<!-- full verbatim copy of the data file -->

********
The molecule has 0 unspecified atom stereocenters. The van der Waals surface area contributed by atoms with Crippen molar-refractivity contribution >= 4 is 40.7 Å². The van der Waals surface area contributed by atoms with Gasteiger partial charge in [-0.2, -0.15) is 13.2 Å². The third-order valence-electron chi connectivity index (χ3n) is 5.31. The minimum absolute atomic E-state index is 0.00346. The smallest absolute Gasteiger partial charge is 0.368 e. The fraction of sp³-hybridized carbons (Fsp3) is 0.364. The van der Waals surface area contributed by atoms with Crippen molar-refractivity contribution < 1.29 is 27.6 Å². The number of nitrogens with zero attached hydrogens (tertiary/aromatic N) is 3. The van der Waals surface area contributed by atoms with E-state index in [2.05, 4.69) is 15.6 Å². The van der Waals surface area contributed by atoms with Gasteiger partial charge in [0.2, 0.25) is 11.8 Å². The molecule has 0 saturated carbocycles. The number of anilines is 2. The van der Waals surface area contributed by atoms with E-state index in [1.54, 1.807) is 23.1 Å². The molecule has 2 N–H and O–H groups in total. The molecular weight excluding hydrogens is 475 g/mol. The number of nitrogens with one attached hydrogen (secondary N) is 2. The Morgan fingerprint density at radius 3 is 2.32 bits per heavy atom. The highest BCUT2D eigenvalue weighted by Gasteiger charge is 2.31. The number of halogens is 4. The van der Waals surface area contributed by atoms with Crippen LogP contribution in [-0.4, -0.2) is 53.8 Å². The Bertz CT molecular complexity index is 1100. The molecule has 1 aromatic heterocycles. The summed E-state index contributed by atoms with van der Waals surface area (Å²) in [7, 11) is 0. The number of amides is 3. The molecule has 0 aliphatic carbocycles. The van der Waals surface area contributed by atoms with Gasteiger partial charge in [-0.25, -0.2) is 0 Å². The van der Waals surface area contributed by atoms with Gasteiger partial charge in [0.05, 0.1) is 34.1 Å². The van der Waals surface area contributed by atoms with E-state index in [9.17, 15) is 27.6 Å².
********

The molecule has 0 unspecified atom stereocenters. The van der Waals surface area contributed by atoms with Crippen molar-refractivity contribution >= 4 is 40.7 Å². The van der Waals surface area contributed by atoms with Gasteiger partial charge in [-0.2, -0.15) is 13.2 Å². The third-order valence-electron chi connectivity index (χ3n) is 5.31. The minimum absolute atomic E-state index is 0.00346. The smallest absolute Gasteiger partial charge is 0.368 e. The fraction of sp³-hybridized carbons (Fsp3) is 0.364. The van der Waals surface area contributed by atoms with Crippen molar-refractivity contribution < 1.29 is 27.6 Å². The number of nitrogens with zero attached hydrogens (tertiary/aromatic N) is 3. The van der Waals surface area contributed by atoms with E-state index in [2.05, 4.69) is 15.6 Å². The van der Waals surface area contributed by atoms with Gasteiger partial charge in [0.2, 0.25) is 11.8 Å². The molecule has 0 saturated carbocycles. The number of anilines is 2. The van der Waals surface area contributed by atoms with E-state index in [1.54, 1.807) is 23.1 Å². The molecule has 2 N–H and O–H groups in total. The molecular weight excluding hydrogens is 475 g/mol. The number of nitrogens with one attached hydrogen (secondary N) is 2. The Morgan fingerprint density at radius 3 is 2.32 bits per heavy atom. The highest BCUT2D eigenvalue weighted by Gasteiger charge is 2.31. The number of halogens is 4. The van der Waals surface area contributed by atoms with Crippen LogP contribution in [-0.4, -0.2) is 53.8 Å². The Bertz CT molecular complexity index is 1100. The molecule has 1 aromatic heterocycles. The summed E-state index contributed by atoms with van der Waals surface area (Å²) in [7, 11) is 0. The number of amides is 3. The molecule has 0 aliphatic carbocycles. The van der Waals surface area contributed by atoms with Gasteiger partial charge in [-0.25, -0.2) is 0 Å². The van der Waals surface area contributed by atoms with Gasteiger partial charge in [0.05, 0.1) is 34.1 Å². The van der Waals surface area contributed by atoms with E-state index in [9.17, 15) is 27.6 Å².